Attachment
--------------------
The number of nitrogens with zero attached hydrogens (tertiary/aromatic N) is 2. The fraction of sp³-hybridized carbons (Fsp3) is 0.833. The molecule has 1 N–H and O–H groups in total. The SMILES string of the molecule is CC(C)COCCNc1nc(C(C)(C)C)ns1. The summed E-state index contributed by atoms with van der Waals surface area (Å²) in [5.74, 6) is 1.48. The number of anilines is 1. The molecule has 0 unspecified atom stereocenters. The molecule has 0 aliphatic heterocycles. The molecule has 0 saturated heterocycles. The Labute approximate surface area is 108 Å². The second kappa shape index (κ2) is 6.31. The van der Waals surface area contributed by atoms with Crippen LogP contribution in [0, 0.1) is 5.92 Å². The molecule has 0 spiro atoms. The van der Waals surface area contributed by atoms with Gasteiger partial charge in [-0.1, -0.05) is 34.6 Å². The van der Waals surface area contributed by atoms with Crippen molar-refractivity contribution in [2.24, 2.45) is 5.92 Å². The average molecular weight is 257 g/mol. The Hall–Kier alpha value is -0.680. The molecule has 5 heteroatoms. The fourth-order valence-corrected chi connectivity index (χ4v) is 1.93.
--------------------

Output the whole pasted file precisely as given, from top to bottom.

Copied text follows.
The number of nitrogens with zero attached hydrogens (tertiary/aromatic N) is 2. The fraction of sp³-hybridized carbons (Fsp3) is 0.833. The molecule has 1 N–H and O–H groups in total. The SMILES string of the molecule is CC(C)COCCNc1nc(C(C)(C)C)ns1. The summed E-state index contributed by atoms with van der Waals surface area (Å²) in [5.74, 6) is 1.48. The number of anilines is 1. The molecule has 0 unspecified atom stereocenters. The molecule has 0 aliphatic heterocycles. The molecule has 0 saturated heterocycles. The Labute approximate surface area is 108 Å². The second kappa shape index (κ2) is 6.31. The van der Waals surface area contributed by atoms with Crippen LogP contribution in [0, 0.1) is 5.92 Å². The molecule has 0 spiro atoms. The van der Waals surface area contributed by atoms with Gasteiger partial charge in [-0.1, -0.05) is 34.6 Å². The van der Waals surface area contributed by atoms with Crippen molar-refractivity contribution in [2.24, 2.45) is 5.92 Å². The average molecular weight is 257 g/mol. The Hall–Kier alpha value is -0.680. The molecule has 5 heteroatoms. The fourth-order valence-corrected chi connectivity index (χ4v) is 1.93.